In just a few short years, Community Choice Aggregators (CCAs) have drastically changed the energy marketplace in California, and as they continue to expand, additional regulation is needed to ensure that the system is not disadvantaging the customers who remain with the traditional utility companies.
One such regulation is Resolution E-4907, which came before the California Public Utilities Commission (CPUC) on Feb 8, 2018. This resolution sought to address an inequitable shifting of costs that has been occurring due to the influx of CCAs.
Currently, all electricity providers in California are required to forecast the number of customers they will have, and demonstrate that they have sufficient power to serve them (this is known as “Resource Adequacy”). Based on current circumstance, CCAs appear not to be required to meet their Resource Adequacy obligations for the calendar year in which they first provide new or expanded service. As a result, utilities are buying power for the customers that are switching over to CCAs, leaving those customers who remain with their utility responsible for picking up the tab.
CPUC Resolution E-4907 would protect utility customers from paying more for Resource Adequacy than they should, and would also protect the integrity of the state’s Resource Adequacy program that is supposed to ensure reliable electricity for all customers.
“The resolution requires that all CCAs meet the same forecasting and contracting process for Resource Adequacy as all other load-serving entities prior to serving new customers,” explained IBEW 1245 Organizing Steward Alvin Dayoan. “This resolution is really important as we see new CCAs developing within PG&E territory.”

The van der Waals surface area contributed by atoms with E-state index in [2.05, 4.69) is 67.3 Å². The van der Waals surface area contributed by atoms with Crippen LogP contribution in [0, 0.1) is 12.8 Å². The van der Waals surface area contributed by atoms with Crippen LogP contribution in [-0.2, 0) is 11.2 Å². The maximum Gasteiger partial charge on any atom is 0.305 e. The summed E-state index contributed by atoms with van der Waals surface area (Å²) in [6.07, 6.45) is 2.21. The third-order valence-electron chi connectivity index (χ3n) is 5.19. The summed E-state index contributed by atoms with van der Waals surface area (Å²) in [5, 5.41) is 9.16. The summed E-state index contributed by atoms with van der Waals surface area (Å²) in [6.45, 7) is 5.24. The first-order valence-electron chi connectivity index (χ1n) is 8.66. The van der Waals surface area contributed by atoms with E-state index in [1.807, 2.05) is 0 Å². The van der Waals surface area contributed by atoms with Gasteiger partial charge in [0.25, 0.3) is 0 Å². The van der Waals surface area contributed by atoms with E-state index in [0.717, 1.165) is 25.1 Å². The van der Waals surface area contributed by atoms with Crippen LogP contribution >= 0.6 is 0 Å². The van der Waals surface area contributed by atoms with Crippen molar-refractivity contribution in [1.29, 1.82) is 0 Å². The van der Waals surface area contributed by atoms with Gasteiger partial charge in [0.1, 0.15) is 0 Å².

IBEW Local 1245 teamed up with the Equitable Energy Choice for Californians coalition for an emergency action at the CPUC hearing in San Francisco to demonstrate support for the resolution. Clad in their IBEW 1245 tee shirts and jackets, an enthusiastic group of Organizing Stewards descended on the hearing, turning heads everywhere they went.
“When 1245 walked in the building, I immediately saw and felt the impression we made,” said Organizing Steward Cynthia Lopez. “I realized I was a part of something so big.”
“The parties in opposition to the Resolution had a press conference by the CPUC building and outnumbered us slightly,” reported Organizing Steward Taf Gwarada. “But when the hearing began, we strategically positioned ourselves in the middle of the room to heighten our presence.”
The opposition to the resolution was vocal, dominating the mic during most of the hearing, but they failed to articulate any compelling reason why E-4907 should not be enacted.
“All persons who took the time to speak against E-4907 had the wrong argument, and sounded as though they were under the impression that the CPUC wanted to do away with the CCAs entirely,” said Organizing Steward Felicia Martinez.
At the end of the day, the CPUC bucked the opposition and voted unanimously in favor of implementing the resolution.
“I was very happy to hear the Commissioners go into detail and explain why they were all in support of resolution E-4907,” said Organizing Steward Brenda Balthazar. “I was proud to be a part of and witness this hearing, mostly because I speak with customers on a day-to-day basis about rate costs, generation and delivery.”
“The CPUC Commissioners are real people doing a real job,” said Organizing Steward Kristen Rasmussen. “They listened to everyone, and then addressed their concerns when delivering their decision.”
“We achieved a major victory that day. The CPUC Commissioners saw our message and the value of the resolution, resulting in a vote to protect our customers,” said Organizing Steward Lorenso Arciniega. “This experience renewed my faith in the CPUC Commissioners and their focus on the greater interest for the people of California.”